It’s 3:30 PM and my phone alarm is blaring – an indication that it is time to leave for the ballpark. I only live 10 minutes from the stadium, and traffic is never too bad around that time on Rt. 1 South. I usually make it to Cass Street by 3:40, but then get stuck at the longest red light in New Jersey for at least 5 minutes. But a 15-minute commute is nothing to complain about, even if waiting at that light makes me want to scream at times. Most of my fellow interns live within a half hour of Trenton, but some live up to an hour or so away – just to work for the Thunder! For example, Lindsey comes from the shore daily, and Kevin lives much closer to our sister-team, the Lakewood Blueclaws.
It’s4:00 PM, and the 17 of us interns have a meeting with our supervisors to discuss what is going on at the game later that night. Our Directors reiterate to us of what pregame ceremonies are planned, which sponsors have tables on the concourse, what the giveaway is, what still needs to be set up, special promotions… and the list goes on and on. But the most important and most anticipated topic of the meeting: the “assignments”. Each intern is assigned to a specific position for the game, ranging from ushering and selling Launch-a-Ball to front office duties such as manning (or womanning) the front desk or assisting Jeff in the accounting department. Sometimes, jobs are created for interns depending on the event. For example, during the past two weeks, I was placed at the autograph tables for Ottis Anderson and Harold Reynolds! Everyone (usually) crosses their fingers to be put in accounting, promotions, or front desk. My favorite game-day position is being Strike’s handler, hands down (the person who assists in escorting the mascot, as term our GM has coined “Mascorting”).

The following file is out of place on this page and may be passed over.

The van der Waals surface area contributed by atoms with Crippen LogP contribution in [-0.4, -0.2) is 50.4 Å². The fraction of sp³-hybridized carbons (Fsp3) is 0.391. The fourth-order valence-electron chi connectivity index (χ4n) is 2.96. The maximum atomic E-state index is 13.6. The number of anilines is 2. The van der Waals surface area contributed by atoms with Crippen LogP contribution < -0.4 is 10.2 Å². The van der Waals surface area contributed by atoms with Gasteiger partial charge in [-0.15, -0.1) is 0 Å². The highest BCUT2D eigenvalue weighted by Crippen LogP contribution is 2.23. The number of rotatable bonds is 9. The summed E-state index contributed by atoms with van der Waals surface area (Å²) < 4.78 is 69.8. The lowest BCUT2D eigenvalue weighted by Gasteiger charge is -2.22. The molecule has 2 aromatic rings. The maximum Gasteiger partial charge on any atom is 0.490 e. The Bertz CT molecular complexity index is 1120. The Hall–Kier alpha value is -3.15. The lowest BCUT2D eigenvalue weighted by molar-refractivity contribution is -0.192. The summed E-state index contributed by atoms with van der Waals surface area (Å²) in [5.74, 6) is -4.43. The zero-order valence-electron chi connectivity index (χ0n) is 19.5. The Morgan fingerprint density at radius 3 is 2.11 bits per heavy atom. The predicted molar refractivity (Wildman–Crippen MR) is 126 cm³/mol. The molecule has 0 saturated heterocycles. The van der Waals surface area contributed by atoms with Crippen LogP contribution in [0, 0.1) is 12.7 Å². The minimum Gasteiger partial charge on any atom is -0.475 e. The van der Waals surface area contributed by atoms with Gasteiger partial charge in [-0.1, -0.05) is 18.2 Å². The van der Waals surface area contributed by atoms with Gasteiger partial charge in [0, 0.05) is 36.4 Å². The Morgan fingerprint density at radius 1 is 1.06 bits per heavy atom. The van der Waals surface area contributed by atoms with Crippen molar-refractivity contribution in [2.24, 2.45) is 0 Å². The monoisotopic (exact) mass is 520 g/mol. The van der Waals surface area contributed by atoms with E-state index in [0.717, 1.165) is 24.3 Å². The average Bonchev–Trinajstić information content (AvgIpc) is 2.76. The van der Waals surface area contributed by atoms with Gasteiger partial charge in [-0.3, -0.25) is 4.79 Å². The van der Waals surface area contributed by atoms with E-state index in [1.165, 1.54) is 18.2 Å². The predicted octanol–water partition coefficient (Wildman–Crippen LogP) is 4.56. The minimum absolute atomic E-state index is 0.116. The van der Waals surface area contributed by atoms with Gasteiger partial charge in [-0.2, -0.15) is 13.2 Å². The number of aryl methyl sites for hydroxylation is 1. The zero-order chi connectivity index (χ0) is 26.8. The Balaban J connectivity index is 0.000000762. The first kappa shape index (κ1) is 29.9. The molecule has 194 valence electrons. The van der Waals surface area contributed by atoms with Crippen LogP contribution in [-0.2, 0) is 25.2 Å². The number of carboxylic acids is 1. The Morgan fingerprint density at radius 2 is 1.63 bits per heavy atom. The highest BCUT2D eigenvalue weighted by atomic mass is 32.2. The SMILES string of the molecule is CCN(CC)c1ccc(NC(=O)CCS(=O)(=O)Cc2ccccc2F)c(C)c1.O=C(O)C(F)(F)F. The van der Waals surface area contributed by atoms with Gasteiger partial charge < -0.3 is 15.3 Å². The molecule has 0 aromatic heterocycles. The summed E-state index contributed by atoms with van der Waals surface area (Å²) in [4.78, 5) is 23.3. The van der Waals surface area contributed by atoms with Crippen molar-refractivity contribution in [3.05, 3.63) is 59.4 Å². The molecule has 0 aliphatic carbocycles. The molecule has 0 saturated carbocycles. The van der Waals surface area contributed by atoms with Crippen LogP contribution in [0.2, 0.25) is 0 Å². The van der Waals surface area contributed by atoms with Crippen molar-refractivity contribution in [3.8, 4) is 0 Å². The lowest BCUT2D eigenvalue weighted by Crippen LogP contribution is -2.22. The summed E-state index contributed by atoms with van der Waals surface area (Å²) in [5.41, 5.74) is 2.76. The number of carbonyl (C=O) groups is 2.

It’s 5:30 PM, and Waterfront Park is ready to go. The seats have been wiped, launch-a-ball has been organized, the inflatables have been set up, and the merchandise tables are all ready to go. The gates have just opened for season ticket holders, who are trickling in one by one to get a glimpse of batting practice or to get their favorite snacks at the concession stands without having to stand on line. Once a half hour passes, the gates open to the rest of the fans. The pregame atmosphere always has a sort of “hustle-and-bustle” feel to it as people come from every direction on the concourse in hopes of finding their seats.
It’s 6:42 PM, and the pregame ceremonies are underway. Krysten ( of the “Storm Chasers “ promotional crew fame) introduces the throwers of the ceremonial first pitches, and the mascots emerge from the dugout shortly thereafter. Boomer and Strike roam the field while the umpires explain the ground rules to the coaches at home plate. A tribute to our nation’s soldiers is then shown on the video board in right-center field, followed by the performance of the national anthem. To wrap up the pregame ceremonies, a young Thunder fan says “play ball!” into the microphone. Now, it’s game time.
It’s 7:05 PM, and the first pitch is being delivered by a Thunder starting pitcher. The pitch is released, and everything freezes for a split second. “STRIKE!” the umpire yells. Each first pitch seems to captivate the audience, whether it’s thrown by Dellin Betances, Manny Banuelos, or an ex-Thunder-player-turned-Yankee-making-a-rehab-start like Phil Hughes did on Wednesday, June 29! I was one of the lucky interns that got to usher the first base side that day. Hughes was lights out through about seven innings. I’m sure he’ll be back to the Bronx in no time!
It’s the end of the game, and the Thunder (hopefully) win! Once the final out is recorded, Greg cranks up the song “Celebration” and the fans high five one another to do just that – celebrate. Then comes Launch-a-Ball, a game where fans throw tennis balls onto the field in hopes of landing it in a hula hoop, or into the bucket on the pitchers mound (sometimes held by an intern), to win a great prize. Once all the fans have exited the ballpark, cleanup begins. The picnic area chairs are folded up, the merchandise tables are put away, and the A-frame signage is brought inside from the approach. Before we all go home, we end the night with a meeting. Our bosses want to hear any feedback that we might have from the game, such as any issues that may have popped up or questions that need answers. After those problems are addressed, we are reminded what time we have to be in the next day. And then Ryan says those magical words: “See you tomorrow.” All in a day’s work.